Jay and Chips had enjoyed the game from their perch behind the posts, alternating cider and beer and wondering whether defence was an optional extra in Mitre 10 Cup games. I had sat with them for a time in the first half as they pondered what they were witnessing. “This game is off it’s fucken head,” Jay ventured. It was hard to find a better way to describe it.

At halftime Andy Leslie had wandered over for a chat. One of the most charming and likeable men you’d ever hope to meet, he couldn’t believe the lads had come all the way from Brisbane to watch the game. Hell, most Wellingtonians couldn’t be bothered coming to watch the game. Andy is one of those blokes who smiles with his entire face, and he beamed at Jay with the trademark twinkle in his eyes, listened to him chat away about his trip, shook his hand vigorously, and then wandered off with his cup of tea to talk to another group of fans.

Andy Leslie’s story is unique for the fact he was first selected for the All Blacks in 1974 and was immediately handed the captaincy, despite the fact he had not yet captained Wellington. It wasn’t a universally popular call, but it proved to be the right one. He captained the All Blacks in all but one of his 34 matches and retired from international rugby after the 1976 tour of South Africa.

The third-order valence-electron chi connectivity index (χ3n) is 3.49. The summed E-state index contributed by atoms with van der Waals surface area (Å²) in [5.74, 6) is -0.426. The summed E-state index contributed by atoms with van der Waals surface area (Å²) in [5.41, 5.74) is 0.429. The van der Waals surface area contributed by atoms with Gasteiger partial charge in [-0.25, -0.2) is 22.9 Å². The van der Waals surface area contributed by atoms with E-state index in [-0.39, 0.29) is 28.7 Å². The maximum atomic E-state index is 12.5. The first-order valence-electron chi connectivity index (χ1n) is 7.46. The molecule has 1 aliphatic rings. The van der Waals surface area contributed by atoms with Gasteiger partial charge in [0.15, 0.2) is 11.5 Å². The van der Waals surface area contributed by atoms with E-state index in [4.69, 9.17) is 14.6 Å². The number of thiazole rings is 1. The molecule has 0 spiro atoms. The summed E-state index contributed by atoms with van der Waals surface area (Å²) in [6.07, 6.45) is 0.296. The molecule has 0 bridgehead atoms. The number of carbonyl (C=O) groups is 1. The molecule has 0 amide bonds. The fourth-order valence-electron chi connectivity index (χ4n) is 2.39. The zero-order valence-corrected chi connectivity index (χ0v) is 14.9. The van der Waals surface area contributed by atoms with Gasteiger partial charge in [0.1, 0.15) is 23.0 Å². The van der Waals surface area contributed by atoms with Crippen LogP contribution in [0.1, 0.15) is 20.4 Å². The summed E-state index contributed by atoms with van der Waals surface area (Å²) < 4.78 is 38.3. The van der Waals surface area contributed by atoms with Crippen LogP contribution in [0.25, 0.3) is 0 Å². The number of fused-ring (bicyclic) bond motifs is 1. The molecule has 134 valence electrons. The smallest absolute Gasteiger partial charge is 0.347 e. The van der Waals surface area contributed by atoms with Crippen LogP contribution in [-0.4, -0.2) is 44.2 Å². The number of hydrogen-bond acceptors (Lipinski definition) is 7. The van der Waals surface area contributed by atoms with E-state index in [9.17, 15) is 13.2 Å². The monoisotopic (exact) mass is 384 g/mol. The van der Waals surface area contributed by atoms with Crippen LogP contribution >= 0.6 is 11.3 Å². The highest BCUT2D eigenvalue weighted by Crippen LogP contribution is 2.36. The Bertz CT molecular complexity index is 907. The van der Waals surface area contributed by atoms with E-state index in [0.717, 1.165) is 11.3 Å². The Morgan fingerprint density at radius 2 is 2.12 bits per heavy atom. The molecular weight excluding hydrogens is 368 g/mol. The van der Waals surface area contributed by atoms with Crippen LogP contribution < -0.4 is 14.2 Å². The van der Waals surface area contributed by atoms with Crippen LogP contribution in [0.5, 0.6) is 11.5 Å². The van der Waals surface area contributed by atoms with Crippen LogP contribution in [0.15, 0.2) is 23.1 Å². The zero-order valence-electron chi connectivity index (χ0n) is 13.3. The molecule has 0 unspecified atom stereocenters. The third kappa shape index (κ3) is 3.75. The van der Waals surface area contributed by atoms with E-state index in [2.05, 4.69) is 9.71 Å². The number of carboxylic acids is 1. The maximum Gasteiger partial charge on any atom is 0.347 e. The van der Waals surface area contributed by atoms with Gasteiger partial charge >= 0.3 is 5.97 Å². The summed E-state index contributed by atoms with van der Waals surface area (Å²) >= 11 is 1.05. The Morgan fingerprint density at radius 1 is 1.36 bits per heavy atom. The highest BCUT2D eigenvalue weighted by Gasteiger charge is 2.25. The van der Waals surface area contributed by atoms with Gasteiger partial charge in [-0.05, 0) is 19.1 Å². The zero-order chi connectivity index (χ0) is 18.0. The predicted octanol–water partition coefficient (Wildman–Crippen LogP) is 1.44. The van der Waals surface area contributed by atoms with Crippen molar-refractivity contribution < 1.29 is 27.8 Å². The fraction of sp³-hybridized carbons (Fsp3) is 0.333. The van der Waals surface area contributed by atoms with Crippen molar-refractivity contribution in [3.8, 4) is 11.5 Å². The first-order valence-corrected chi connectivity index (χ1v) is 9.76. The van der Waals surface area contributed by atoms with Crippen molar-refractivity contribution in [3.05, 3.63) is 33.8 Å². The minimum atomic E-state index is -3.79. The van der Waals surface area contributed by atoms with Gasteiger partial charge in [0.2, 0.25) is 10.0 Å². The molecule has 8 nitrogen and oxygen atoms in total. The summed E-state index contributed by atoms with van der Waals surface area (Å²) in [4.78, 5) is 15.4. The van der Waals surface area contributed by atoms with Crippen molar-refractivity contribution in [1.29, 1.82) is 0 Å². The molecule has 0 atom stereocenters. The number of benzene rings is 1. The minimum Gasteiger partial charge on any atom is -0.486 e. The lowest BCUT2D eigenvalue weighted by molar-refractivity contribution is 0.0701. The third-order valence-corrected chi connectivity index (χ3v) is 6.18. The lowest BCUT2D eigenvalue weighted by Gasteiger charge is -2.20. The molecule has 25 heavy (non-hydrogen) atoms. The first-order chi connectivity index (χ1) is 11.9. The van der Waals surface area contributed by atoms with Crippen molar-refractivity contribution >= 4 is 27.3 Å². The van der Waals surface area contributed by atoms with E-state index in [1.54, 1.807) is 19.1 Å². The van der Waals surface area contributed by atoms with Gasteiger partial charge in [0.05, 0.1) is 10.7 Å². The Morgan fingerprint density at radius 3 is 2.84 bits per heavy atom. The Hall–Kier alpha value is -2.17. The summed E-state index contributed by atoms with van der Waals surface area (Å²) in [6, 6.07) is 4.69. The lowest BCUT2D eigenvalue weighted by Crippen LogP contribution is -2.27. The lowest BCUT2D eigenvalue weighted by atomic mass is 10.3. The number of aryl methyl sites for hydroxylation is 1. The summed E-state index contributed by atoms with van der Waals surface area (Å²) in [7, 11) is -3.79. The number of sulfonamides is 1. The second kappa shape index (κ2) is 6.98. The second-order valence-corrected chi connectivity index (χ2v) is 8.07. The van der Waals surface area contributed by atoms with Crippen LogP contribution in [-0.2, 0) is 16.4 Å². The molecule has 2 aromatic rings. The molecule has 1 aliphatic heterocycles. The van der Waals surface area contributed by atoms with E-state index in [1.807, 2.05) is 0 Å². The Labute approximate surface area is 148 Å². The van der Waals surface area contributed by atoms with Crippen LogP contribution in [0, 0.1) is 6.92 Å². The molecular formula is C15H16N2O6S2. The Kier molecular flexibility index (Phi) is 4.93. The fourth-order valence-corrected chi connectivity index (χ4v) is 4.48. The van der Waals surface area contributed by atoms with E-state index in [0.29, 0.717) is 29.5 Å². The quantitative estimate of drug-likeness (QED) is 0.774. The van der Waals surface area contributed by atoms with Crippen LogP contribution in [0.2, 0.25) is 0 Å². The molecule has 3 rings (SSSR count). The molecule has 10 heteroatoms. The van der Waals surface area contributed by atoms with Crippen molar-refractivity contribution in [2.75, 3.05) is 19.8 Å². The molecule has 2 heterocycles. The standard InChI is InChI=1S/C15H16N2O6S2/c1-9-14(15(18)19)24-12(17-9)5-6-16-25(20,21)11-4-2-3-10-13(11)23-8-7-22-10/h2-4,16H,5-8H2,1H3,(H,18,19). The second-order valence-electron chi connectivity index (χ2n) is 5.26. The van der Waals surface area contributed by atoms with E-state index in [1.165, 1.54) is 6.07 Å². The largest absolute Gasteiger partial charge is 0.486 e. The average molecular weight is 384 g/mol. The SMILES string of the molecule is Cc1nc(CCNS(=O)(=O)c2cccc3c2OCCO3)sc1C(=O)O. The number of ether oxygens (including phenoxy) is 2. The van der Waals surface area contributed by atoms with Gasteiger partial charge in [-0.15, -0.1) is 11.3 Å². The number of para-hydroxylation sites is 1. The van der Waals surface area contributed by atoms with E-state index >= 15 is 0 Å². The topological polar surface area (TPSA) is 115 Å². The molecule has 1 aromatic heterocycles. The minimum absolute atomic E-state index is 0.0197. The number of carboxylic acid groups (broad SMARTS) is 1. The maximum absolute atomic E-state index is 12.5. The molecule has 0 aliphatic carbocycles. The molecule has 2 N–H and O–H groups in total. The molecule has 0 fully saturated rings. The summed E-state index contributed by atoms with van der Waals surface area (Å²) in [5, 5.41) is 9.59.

It says much about how New Zealand – and rugby – used to be that before Andy left for his first tour of Australia in 1974, his beloved Petone club did a whip around so his family had a little extra in the kitty during his absence. It says much about New Zealand rugby still that this former All Blacks captain would take the time out of his night to engage in a serious and genuine conversation about the game with a bald-headed, thickly bearded Queenslander in a watermelon shirt. As we would discover later, Andy Leslie wouldn’t be the only Wellington captain to welcome Jay and Chips with open arms.

Later that evening, we would join the winning team at a small celebration at the Green Man, a local pub in the city. It was midnight by the time we had finished devouring lamb ribs and sliders and whatever else emerged from the Portlander kitchen and made the short walk through Wellington’s inner city. The festivities were in full swing.

Coach Chris Gibbes looked more relaxed than he had been immediately after the final whistle. He had come down from the coaching box at full-time and declared that he didn’t want to coach anymore. I’ve never seen a man so stressed out after a victory. The intervening few hours had obviously done plenty to calm him down and he was now beaming with pride